nazshooter
May 21, 2011, 12:57 PM
IMHO you should really report this to the store management. This doesn't sound like an FFL taking a few shots with a new gun. It sounds like someone swapped out their old worn out (maybe even stolen) for the new one.

Sent from my Droid using Tapatalk

Double Naught Spy
May 22, 2011, 09:27 AM
The OP asked 2 questions that are not the same...
Is it illegal for an FFL to shoot NIB firearms?
My question in this is, can an FFL just carry and shoot anything in their inventory and then put it back on the shelf as new? I live in Arizona so CCW's, gun registration or other relative restrictions wouldn't pose a risk to such an FFL being caught carrying or shooting something from their inventory.

Items may be sold as new, though they don't come with a box.

I agree that NIB means it has not been fired outside the factory tests. I suspect that there is some law defining NIB that means unfired.

So the location of testing determines NIB? Interesting.

I don't think there is a federal law defining NIB, at least not one I can recall after reading all that garbage several years ago. I don't recall any federal laws on grades of guns either.

NIB seems to be a topic-specific description. NIB in some pursuits means never having been out of the box, but with guns, simply means comes with the box, though the "new" aspect is in question here. In others, the "new" aspect means never having been sold from the seller to a buyer beyond being sold to the retailer.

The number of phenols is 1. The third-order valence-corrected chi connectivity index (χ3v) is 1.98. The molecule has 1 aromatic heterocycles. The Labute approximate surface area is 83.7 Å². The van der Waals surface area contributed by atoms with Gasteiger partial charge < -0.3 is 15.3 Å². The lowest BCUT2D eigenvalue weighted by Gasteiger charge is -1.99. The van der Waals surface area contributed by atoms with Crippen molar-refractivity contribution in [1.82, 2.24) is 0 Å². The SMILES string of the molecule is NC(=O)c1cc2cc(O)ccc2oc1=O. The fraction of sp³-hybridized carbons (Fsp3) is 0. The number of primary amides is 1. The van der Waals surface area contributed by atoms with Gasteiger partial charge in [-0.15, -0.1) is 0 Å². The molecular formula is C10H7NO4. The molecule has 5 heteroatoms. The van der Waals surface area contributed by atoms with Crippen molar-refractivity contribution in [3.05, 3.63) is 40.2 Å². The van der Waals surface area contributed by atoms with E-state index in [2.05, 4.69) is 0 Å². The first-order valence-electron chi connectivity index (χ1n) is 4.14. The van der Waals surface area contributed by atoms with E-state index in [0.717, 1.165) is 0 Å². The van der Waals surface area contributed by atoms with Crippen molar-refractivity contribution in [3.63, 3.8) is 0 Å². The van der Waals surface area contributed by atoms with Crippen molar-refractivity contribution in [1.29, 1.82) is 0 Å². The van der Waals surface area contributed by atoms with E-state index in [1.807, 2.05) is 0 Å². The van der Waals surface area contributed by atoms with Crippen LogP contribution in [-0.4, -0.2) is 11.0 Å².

Funny how we will buy new "used" cars (test driven) but a gun that has been test-fired outside of the factory would be considered to be used, not new. I am still trying to figure out why we buy guns we don't even know if they work properly or not because we don't/can't test fire them.

Interesting industry perspectives/practices.

gym
May 22, 2011, 12:00 PM
To me new means new. I have a pistol that I haven't fired because I may sell it. I could not in good faith, fire that gun, "to see if I like it", and then sell it as new. The factory test is the only fire that the weapon classified as new should have.
What your options are, is another story. Hiring an attorney and an expert in firearms is probablly going to cost more than the gun did, so if you suspect the gun was fired, either make your decision based on that, or pass.